A Safe Area: Srebrenica, Europe’s Worst Massacre since the Second World War 
by David Rohde.
Simon and Schuster, 440 pp., £8.99, June 1997, 0 671 00499 9
Show More
Triumph of the Lack of Will: International Diplomacy and the Yugoslav War 
by James Gow.
Hurst, 343 pp., £14.95, May 1997, 1 85065 208 2
Show More
Show More
... the creation of the International Criminal Tribunal for the Former Yugoslavia (ICTY), as told by Michael Scharf, a one-time US appointee at the UN and a Tribunal insider, is full of unexpected and telling ironies. Not the least of these concerns the involvement of the US Administration, which had previously been so worried about the possibility of having to ...

Vileness

Michael Wood: Di Benedetto’s Style, 5 April 2018

Zama 
by Antonio Di Benedetto, translated by Esther Allen.
NYRB, 198 pp., £9.99, June 2017, 978 1 59017 717 4
Show More
Nest in the Bones 
by Antonio Di Benedetto, translated by Martina Broner.
Archipelago, 275 pp., £15.99, May 2017, 978 0 914671 72 5
Show More
Show More
... Introducing​ a 1999 edition of Antonio Di Benedetto’s The Silencer, first published in 1964, his fellow novelist Juan José Saer saw the work as belonging to ‘a sort of trilogy’. The idea caught on, and in 2011 Zama (1956) and The Suicides (1966) joined The Silencer in a single volume advertised as a ‘trilogy of waiting’. Whether this event or any other marks the time Saer himself was waiting for is still a question ...

At the Movies

Michael Wood: ‘The Hitman’s Wife’s Bodyguard’, 15 July 2021

... he seems more a curser than a killer. Reynolds, as Jackson’s supposed protector, the bodyguard Michael Bryce, says he has ‘single-handedly ruined the word motherfucker’. I don’t know about the ruin, but he certainly uses the word a lot. We may have thought there was going to be a bit of metaplay in the film when we learned that the Japanese ...

How good was he?

Iain Fenlon: Antonio Salieri, 6 July 2000

Antonio Salieri and Viennese Opera 
by John Rice.
Chicago, 648 pp., £66.50, April 1999, 0 226 71125 0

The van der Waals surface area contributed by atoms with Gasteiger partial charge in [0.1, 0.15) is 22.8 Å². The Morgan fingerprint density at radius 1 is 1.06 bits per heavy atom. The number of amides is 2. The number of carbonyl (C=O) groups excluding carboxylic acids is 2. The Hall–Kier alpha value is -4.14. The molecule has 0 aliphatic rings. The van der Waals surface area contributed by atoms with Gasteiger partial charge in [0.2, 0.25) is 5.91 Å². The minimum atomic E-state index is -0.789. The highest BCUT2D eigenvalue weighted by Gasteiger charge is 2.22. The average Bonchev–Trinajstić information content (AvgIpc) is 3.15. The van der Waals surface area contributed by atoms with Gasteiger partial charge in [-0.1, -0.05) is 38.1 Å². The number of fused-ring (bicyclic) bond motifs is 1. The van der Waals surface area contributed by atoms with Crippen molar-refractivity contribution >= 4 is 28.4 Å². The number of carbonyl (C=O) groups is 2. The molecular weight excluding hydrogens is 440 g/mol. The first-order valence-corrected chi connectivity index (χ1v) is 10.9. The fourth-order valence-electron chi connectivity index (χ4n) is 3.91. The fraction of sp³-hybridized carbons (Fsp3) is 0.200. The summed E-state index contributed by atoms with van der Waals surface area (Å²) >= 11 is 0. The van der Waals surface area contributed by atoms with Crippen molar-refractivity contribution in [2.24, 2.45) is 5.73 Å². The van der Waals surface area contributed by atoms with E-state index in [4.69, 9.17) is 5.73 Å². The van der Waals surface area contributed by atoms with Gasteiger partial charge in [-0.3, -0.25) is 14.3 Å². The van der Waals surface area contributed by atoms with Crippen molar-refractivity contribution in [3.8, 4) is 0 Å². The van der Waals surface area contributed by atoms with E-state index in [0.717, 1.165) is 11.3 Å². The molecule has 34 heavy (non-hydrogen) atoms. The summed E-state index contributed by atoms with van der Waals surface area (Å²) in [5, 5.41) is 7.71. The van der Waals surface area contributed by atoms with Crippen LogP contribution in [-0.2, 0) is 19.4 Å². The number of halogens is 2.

Show More
Show More
... Monteverdi and the opening of the first public opera houses in Venice in the 1630s. Writing about Michael Kelly, a minor Irish composer and singer who was also an importer of wines, Sheridan suggested that his shop sign should read ‘composer of wines and importer of music’. Notions of the composer’s inviolable authority belong to later centuries, and ...

Two Visits to the Dentist

Michael Mason, 5 June 1980

In Evil Hour 
by Gabriel Garcia Marquez, translated by Gregory Rabassa.
Cape, 183 pp., £5.50, January 1980, 0 224 01775 6
Show More
Show More
... A reader who has some acquaintance with Garcia Marquez is almost bound to approach a new novel by him with certain questions about connectedness in mind. There is first of all the issue of the connectedness of his career: which resolves itself at once into questions about the origins of, and successors to, the extraordinary One Hundred Years of Solitude ...

The Schoolmen ride again

Richard Mayne, 15 May 1980

Cinema: A Critical Dictionary: The Major Film-Makers 
edited by Richard Roud.
Secker, 1120 pp., £25, February 1980, 9780436428302
Show More
The Dream that Kicks: The Prehistory and Early Years of Cinema in Britain 
by Michael Chanan.
Routledge, 356 pp., £12.50, January 1980, 0 7100 0319 6
Show More
Show More
... Juan Antonio Bardem, Berthold Bartosch, Laszlo Benedek, Jean Benoit-Lévy, Luis Garcia Berlanga, Michael Cacoyannis, Renato Castellani, André Cayatte, Costi Costa-Gavras, Vittorio De Seta (director of Banditi a Orgosolo), Thorold Dickinson, Julien Duvivier, Pietro Germi, Anatole Litvak, Jean Painlevé, Gillo Pontecorvo, Nicholas Roeg, George Rouquier, John ...

Betrayal

Michael Wood, 6 January 1994

Tina Modotti: A Fragile Life 
by Mildred Constantine.
Bloomsbury, 199 pp., £16.99, September 1993, 0 7475 1622 7